Memorial Day, 1976

I dearly hope that the Zinn Project is okay with me lifting this post and using it here.
Howard Zinn was an amazing man, period.


Whom Will We Honor Memorial Day?

Article. By Howard Zinn. 1976.
Essay urging readers to rethink Memorial Day, who we honor, and what resources we prioritize.

  • Themes: Wars & Related Anti-War Movements | Resource Types: Articles
thezinnreaderBy Howard Zinn

Published on June 2, 1976 in the Boston Globe and republished in The Zinn Reader with the brief introduction below.

Memorial Day will be celebrated … by the usual betrayal of the dead, by the hypocritical patriotism of the politicians and contractors preparing for more wars, more graves to receive more flowers on future Memorial Days. The memory of the dead deserves a different dedication. To peace, to defiance of governments.

In 1974, I was invited by Tom Winship, the editor of the Boston Globe, who had been bold enough in 1971 to print part of the top secret Pentagon Papers on the history of the Vietnam War, to write a bi-weekly column for the op-ed page of the newspaper. I did that for about a year and a half. The column below appeared June 2, 1976, in connection with that year’s Memorial Day. After it appeared, my column was canceled.

* * * * *

Memorial Day will be celebrated as usual, by high-speed collisions of automobiles and bodies strewn on highways and the sound of ambulance sirens throughout the land.

It will also be celebrated by the display of flags, the sound of bugles and drums, by parades and speeches and unthinking applause.

It will be celebrated by giant corporations, which make guns, bombs, fighter planes, aircraft carriers and an endless assortment of military junk and which await the $100 billion in contracts to be approved soon by Congress and the President.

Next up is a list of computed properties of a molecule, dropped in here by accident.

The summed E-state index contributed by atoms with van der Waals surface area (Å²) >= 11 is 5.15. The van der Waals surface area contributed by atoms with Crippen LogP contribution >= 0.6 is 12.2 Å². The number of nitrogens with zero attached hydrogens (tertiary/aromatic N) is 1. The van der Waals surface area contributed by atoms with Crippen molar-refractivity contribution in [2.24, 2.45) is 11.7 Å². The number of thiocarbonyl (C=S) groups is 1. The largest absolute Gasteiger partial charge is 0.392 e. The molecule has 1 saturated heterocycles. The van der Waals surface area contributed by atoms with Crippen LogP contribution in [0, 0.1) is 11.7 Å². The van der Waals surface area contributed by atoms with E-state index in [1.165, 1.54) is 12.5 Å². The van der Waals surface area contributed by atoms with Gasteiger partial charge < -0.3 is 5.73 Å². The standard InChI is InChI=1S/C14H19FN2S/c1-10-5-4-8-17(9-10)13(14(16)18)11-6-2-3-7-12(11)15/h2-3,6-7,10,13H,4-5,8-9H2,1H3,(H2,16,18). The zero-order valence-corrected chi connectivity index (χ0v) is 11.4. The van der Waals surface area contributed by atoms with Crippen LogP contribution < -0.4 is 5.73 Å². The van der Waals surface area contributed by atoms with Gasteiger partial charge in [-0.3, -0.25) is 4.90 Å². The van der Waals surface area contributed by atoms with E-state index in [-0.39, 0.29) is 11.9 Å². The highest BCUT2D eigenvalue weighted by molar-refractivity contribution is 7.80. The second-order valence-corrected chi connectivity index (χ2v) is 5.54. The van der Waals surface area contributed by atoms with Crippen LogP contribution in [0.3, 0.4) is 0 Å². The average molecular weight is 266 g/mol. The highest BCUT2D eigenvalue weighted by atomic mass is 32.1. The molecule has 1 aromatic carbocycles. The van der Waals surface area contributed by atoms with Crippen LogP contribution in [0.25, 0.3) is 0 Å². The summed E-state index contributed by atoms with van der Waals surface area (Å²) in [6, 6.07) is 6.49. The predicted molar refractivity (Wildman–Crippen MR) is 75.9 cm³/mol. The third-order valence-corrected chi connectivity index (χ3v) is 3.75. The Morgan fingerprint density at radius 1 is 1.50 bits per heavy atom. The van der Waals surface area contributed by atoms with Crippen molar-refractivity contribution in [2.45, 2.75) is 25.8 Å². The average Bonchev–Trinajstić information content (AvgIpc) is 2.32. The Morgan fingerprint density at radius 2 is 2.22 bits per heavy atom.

There was a young woman in New Hampshire who refused to allow her husband, killed in Vietnam, to be given a military burial. She rejected the hollow ceremony ordered by those who sent him and 50,000 others to their deaths. Her courage should be cherished on Memorial Day. There were the B52 pilots who refused to fly those last vicious raids of Nixon’s and Kissinger’s war. Have any of the great universities, so quick to give honorary degrees to God-knows-whom, thought to honor those men at this Commencement time, on this Memorial Day?

No politician who voted funds for war, no business contractor for the military, no general who ordered young men into battle, no FBI man who spied on anti-war activities, should be invited to public ceremonies on this sacred day. Let the dead of past wars he honored. Let those who live pledge themselves never to embark on mass slaughter again.